Wednesday, May 19, 2010

I Hear The Train A Comin'

Back in the 19th century, communities lived or died based on the route that railroad barons chose for new railroads. Plano and Richardson are about to experience a 21st century version of those long-ago battles. According to a story by Ian McCann of The Dallas Morning News:

"Plano and Richardson are positioning themselves to become transit hubs, connecting the DART Red Line with the proposed Cotton Belt commuter rail. Both city councils have recently approved resolutions that, while effusive in their support of the Cotton Belt, are markedly different in the route they want the new line to take."

After the jump, figuring the odds for this prize fight.

Let's see...

Plano prefers a line that goes through a new 12th Street Station.

Richardson prefers a line that goes east through the existing Bush Station in Richardson, then makes a hard left turn and goes north alongside the existing Red Line tracks to a new 12th Street Station in Plano, where it makes a hard right turn and travels east to Wylie.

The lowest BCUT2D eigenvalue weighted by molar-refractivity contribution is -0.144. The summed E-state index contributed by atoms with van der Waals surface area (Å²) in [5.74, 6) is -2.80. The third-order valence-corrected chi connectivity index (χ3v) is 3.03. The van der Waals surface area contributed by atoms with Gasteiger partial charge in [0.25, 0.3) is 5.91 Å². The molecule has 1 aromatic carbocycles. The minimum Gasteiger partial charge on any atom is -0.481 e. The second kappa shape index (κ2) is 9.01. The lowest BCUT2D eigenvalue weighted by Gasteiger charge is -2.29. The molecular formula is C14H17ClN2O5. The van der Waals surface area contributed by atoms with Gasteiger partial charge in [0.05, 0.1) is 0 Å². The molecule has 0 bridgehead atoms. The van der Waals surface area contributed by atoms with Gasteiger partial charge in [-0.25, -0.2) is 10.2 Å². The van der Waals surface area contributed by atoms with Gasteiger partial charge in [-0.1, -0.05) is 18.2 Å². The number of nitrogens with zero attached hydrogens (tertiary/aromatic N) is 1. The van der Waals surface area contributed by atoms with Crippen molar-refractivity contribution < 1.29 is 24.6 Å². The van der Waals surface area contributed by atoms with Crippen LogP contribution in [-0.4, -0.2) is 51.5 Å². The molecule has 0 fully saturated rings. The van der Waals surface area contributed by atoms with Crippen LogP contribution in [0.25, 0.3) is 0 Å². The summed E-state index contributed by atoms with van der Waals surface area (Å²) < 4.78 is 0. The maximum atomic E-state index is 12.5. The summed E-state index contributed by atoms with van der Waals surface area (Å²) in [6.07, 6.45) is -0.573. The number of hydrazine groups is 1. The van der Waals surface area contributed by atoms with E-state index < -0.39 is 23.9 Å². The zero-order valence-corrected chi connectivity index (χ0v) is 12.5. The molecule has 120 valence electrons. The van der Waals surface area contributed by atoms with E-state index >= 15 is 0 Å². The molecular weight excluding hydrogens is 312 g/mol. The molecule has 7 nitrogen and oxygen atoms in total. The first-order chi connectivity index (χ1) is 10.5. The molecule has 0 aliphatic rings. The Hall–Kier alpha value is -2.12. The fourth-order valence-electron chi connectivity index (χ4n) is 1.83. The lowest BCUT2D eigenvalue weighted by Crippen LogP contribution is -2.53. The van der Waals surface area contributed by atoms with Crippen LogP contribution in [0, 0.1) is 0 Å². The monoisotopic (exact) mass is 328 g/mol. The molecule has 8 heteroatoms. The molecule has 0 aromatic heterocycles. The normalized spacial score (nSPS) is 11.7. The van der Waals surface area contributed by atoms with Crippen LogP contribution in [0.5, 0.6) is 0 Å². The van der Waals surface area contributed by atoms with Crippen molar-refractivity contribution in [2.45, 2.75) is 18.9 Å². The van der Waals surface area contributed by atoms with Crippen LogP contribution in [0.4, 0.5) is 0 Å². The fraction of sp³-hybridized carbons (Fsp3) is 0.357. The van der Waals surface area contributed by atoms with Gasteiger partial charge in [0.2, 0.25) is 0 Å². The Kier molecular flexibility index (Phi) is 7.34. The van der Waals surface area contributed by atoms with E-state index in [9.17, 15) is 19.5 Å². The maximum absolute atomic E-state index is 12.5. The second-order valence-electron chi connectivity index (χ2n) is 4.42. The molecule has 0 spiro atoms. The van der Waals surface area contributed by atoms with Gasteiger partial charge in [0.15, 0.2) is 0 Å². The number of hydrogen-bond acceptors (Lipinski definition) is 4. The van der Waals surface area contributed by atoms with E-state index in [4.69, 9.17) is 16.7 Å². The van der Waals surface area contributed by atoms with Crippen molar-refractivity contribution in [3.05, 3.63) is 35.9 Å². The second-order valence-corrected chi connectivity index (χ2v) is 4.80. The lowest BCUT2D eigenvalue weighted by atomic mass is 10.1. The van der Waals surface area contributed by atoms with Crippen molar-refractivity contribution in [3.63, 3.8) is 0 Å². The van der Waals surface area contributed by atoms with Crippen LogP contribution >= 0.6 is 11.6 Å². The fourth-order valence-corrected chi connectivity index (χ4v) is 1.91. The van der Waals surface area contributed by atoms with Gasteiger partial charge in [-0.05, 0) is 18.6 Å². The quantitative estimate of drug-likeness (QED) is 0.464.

I can't see the benefit in having two hubs instead of one. The cost of retrofitting Bush Station *and* building a new 12th Street Station is going to be more than the cost of just building one hub, a new 12th Street Station.

The only way Richardson is going to get its way on this is if DART decides to placate two suburbs instead of just one. But it probably won't be DART's decision. DART doesn't have the money for any of this. They're looking for private financing. And private money is going to be less interested in placating Richardson than in what makes most economic sense. Richardson will still get its UT-Dallas Station, so Richardson is not going to torpedo the whole deal if Bush Station is bypassed.

All things considered, the smart money is probably not on Richardson getting a hub at Bush Station. And that's if private financing is available and the rail line is developed at all. That's probably the least likely bet of all.

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